They do so because there is a market for these watches. And there are collectors and enthusiasts who appreciate the quality inherited, willing to pay a much higher price. If you look at the "Pour Ferrari" (ETA base) and the current "2000" (GP base) watch lines, the difference in price is obvious.

    The development of a movement is reportedly not much easier than a car´s engine. The costs are huge and at least in the 7 digits. And it takes much time: For example, Patek is working on in-house chronograph movements for many many years and still it´s a project. IWC´s in-house automatic movement has been designed in 1947; but the very first examples ready to sell were made in 1950.
    This investment has to be divided by the number of movements one does. Making a simple automatic movement easily extends 1.000.000 US-$ investment for the brand. Given the annual production of about 16.000 watches (including all lines), a watch with such a movement is much more expensive than a watch with an ETA base.
    This is one of the reasons Lange does hardly any steel watches; a Lange 1 in a steel case would not be much cheaper in store.

    And of course, GP´s tourbillons and minute repeaters are in-house and hand made. The necessary parts (more than 100 individual parts for a tourbillon escapement) aren´t readily available. The assembly of those requires experience and much time, not including the hand made finishing, decoration and regulation. That´s the reason why these pieces are so special and "mass production" of more than a few hundred pieces a year is not possible.

    Conclusion: Of course GP does provide in-house movements (and many of them) if you are willing to pay for this premium.

    And my very personal take: I don´t think every in-house movement is better than a base movement only because it was made in a manufactory. There are many very good watches having a ETA, Lemania, JLC or F. Piguet base movement. It´s not the movement, but what you make of it. On the level of production costs, an ETA 2892-A2 can be $50 or $100. But it easily can be more than $1000 if refinished and detailed by hand.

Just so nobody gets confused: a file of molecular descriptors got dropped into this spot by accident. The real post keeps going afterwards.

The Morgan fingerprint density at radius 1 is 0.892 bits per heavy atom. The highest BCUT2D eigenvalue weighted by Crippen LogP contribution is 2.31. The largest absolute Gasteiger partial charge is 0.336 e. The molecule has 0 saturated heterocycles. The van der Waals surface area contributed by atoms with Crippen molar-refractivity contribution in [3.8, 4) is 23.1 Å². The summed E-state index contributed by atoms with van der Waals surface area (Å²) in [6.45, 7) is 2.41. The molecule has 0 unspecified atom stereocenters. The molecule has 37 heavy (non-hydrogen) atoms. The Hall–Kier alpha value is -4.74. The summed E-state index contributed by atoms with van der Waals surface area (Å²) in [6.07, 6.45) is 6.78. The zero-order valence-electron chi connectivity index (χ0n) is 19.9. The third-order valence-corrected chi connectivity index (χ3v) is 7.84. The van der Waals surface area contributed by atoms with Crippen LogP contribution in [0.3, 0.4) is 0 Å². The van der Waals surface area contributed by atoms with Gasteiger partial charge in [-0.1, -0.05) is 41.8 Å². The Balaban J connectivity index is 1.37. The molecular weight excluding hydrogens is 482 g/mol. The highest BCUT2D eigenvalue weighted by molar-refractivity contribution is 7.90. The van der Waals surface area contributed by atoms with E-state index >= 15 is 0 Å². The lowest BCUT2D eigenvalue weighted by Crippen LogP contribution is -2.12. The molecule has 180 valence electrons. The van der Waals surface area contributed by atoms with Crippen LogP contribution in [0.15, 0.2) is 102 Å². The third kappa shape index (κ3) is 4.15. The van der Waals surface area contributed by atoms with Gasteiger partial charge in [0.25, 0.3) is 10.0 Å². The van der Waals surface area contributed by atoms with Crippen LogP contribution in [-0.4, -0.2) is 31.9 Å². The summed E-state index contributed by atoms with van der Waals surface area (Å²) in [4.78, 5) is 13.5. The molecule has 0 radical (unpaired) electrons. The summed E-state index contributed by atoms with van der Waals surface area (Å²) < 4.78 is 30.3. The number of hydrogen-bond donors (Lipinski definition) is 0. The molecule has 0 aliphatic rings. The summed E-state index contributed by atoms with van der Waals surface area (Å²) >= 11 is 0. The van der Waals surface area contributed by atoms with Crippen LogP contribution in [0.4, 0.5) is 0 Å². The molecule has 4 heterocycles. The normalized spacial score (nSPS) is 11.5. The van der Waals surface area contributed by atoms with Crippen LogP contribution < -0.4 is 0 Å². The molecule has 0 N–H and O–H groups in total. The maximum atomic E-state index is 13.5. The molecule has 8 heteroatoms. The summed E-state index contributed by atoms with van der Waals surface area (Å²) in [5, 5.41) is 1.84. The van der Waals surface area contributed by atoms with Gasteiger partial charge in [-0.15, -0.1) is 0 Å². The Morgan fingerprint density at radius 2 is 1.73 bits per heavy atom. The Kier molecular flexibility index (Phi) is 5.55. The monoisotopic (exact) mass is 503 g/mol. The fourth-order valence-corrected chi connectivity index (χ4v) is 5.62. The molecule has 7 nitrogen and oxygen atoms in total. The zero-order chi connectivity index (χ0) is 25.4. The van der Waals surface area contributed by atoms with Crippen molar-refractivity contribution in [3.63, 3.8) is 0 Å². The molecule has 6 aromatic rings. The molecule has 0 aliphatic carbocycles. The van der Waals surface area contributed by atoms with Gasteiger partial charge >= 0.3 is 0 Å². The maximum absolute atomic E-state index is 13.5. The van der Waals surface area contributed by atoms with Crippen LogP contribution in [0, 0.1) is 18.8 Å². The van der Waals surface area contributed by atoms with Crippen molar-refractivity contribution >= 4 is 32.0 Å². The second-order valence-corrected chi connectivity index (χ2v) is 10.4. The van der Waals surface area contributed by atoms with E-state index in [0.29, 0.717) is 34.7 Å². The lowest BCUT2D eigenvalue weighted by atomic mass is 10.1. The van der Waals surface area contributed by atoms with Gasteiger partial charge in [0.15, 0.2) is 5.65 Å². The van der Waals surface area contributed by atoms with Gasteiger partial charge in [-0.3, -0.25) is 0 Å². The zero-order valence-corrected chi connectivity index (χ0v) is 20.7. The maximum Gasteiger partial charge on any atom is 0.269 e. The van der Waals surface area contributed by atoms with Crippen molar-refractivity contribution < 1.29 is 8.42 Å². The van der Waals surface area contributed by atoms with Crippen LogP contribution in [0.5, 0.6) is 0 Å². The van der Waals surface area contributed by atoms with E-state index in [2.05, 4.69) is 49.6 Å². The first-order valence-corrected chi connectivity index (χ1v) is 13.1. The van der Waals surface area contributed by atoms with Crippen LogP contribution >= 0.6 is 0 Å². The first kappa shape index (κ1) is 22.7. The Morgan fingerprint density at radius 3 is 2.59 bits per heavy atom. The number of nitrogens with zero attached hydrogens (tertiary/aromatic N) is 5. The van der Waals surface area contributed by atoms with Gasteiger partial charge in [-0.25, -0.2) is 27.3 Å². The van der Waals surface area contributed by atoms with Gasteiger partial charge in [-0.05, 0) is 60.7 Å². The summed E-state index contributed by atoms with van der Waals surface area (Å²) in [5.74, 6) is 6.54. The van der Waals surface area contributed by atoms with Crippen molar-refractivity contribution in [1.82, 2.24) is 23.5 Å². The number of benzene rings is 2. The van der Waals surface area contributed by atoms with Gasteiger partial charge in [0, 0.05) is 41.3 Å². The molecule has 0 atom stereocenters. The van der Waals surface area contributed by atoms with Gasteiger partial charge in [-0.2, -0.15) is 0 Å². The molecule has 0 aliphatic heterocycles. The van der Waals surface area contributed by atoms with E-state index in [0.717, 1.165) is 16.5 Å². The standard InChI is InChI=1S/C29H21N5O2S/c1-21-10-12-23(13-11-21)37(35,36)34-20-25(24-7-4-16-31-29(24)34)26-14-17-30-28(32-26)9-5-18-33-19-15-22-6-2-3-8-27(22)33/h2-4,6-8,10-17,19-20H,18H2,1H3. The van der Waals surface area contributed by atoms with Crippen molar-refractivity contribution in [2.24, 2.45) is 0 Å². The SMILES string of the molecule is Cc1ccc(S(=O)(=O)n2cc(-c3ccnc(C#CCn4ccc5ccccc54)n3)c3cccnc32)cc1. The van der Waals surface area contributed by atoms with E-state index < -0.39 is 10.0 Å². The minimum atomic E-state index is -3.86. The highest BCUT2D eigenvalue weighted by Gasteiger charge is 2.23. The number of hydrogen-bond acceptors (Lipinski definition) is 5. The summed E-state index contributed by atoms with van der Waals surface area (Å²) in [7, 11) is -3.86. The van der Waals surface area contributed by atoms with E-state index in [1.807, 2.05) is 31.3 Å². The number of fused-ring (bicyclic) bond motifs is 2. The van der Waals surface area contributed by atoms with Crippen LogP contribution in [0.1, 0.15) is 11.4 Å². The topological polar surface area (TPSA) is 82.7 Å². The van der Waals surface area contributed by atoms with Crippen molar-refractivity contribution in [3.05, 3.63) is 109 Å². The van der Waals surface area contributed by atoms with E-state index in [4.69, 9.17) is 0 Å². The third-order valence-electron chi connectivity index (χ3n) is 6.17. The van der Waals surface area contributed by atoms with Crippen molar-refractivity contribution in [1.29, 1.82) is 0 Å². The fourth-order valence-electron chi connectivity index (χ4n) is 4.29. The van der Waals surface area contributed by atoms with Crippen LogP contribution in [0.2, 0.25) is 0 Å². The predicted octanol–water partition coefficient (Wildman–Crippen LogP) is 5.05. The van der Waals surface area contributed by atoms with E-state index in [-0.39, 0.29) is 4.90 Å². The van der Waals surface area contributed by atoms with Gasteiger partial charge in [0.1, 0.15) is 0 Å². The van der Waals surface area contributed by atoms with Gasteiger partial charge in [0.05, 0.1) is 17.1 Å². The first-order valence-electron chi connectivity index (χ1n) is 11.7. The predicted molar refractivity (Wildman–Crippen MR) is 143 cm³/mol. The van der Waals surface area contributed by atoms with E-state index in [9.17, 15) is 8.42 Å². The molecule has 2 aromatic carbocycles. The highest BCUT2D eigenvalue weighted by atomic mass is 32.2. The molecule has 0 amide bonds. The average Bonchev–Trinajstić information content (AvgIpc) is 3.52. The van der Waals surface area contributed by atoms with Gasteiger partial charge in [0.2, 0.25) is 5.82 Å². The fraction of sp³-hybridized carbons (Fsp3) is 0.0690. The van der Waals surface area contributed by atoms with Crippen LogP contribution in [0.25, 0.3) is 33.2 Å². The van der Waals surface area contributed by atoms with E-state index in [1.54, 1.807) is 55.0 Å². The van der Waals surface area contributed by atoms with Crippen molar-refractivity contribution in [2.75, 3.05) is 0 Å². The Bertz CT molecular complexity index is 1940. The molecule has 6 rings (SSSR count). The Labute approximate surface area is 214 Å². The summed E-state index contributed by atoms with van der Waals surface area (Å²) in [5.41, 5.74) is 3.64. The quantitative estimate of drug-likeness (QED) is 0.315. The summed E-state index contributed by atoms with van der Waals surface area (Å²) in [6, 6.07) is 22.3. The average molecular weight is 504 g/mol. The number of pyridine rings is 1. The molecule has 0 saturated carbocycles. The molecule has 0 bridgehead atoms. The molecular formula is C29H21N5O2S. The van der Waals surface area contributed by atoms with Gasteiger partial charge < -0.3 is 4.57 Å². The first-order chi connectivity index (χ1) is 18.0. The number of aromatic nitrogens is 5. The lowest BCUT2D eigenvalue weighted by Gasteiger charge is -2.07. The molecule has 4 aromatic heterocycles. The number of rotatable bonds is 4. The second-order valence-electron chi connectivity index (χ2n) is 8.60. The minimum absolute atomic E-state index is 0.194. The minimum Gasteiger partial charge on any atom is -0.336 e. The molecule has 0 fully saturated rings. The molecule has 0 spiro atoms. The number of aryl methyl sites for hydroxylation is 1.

Greetings from germany,
Peter

(GP-forum co-moderator)

 
 Respond to this message   

PeterCDE
(Login pc01)

White gold watch cases by Girard-Perregaux

November 15 2003, 3:02 PM 

Are GP´s white gold watch cases rhodium-plated?

Here´s the answer by GP Switzerland:


"No, our white gold cases are not rhodium-plated. Actually, we use a gold/palladium alloy, whose colour is white enough. Maybe that it is a little less bright than a plated finish, and it is more expensive than other alloys because of the palladium, but we have 2 advantages:
  • No allergies due to the presence of nickel in the metal (by the way, the steel we use is also nickel-free)
  • No need to plate again after polishing (to remove scratches for instance)



 
 Respond to this message   

PeterCDE
(Login pc01)

GP Literature: Books and more

November 25 2003, 1:58 PM 

.

 
 Respond to this message   

PeterCDE
(Login pc01)

Chaille, Francois - Girard-Perregaux

November 25 2003, 1:59 PM 



to come out soon.

 
 Respond to this message   

PeterCDE
(Login pc01)

Carrera, Roland (and GP) - Horloger Par Vocation

November 25 2003, 2:00 PM 

The 1991 publication by GP and Roland Carrera "Horloger par Vocation" does contain some important informations about the history and philosophy of GP:



 
 Respond to this message   

PeterCDE
(Login pc01)

Carrera, Roland - Symphony For An Equation

November 25 2003, 2:01 PM 

Roland Carrera´s book about the Equation quartz models appeared in mid 1990´s and introduces these finely made pieces:



 
 Respond to this message   

PeterCDE
(Login pc01)

Carrera, Roland (and GP) - Tourbillon Under Three Gold Bridges

November 25 2003, 2:02 PM 

Roland Carrera´s 1983 book about the first series of Three Gold Bridges tourbillon (the spring-detent escapement pocket watches):

picture by theartoftime.com

 
 Respond to this message   

PeterCDE
(Login pc01)

The Virtual Factory Tour - impressions of factory visits

December 20 2003, 3:32 AM 

MTF´s great tour through the GP facilities, with a lot of pictures!


    
This message has been edited by pc01 on Dec 21, 2003 12:42 PM


 
 Respond to this message   

PeterCDE
(Login pc01)

The new factory

December 20 2003, 6:07 AM 


 
 Respond to this message   

PeterCDE
(Login pc01)

The Haute Horlogerie facilities

December 20 2003, 6:09 AM 


 
 Respond to this message   

PeterCDE
(Login pc01)

The Daniel JeanRichard Museum

December 20 2003, 6:10 AM 


 
 Respond to this message   

PeterCDE
(Login pc01)

Some tidbits of GP´s case production

December 20 2003, 6:12 AM 


 
 Respond to this message   

PeterCDE
(Login pc01)

The GP Museum and Villa Marguerite

December 20 2003, 10:17 PM 


 
 Respond to this message   

PeterCDE
(Login pc01)

GP´s art of watchmaking - a pictorial

May 9 2004, 2:57 PM 


 
 Respond to this message   
 
< Previous Page 1 2 Next >
  << Previous Topic | Next Topic >>Return to Index  
 Copyright © 1999-2017 Network54. All rights reserved.   Terms of Use   Privacy Statement  
ThePuristS.com Home Page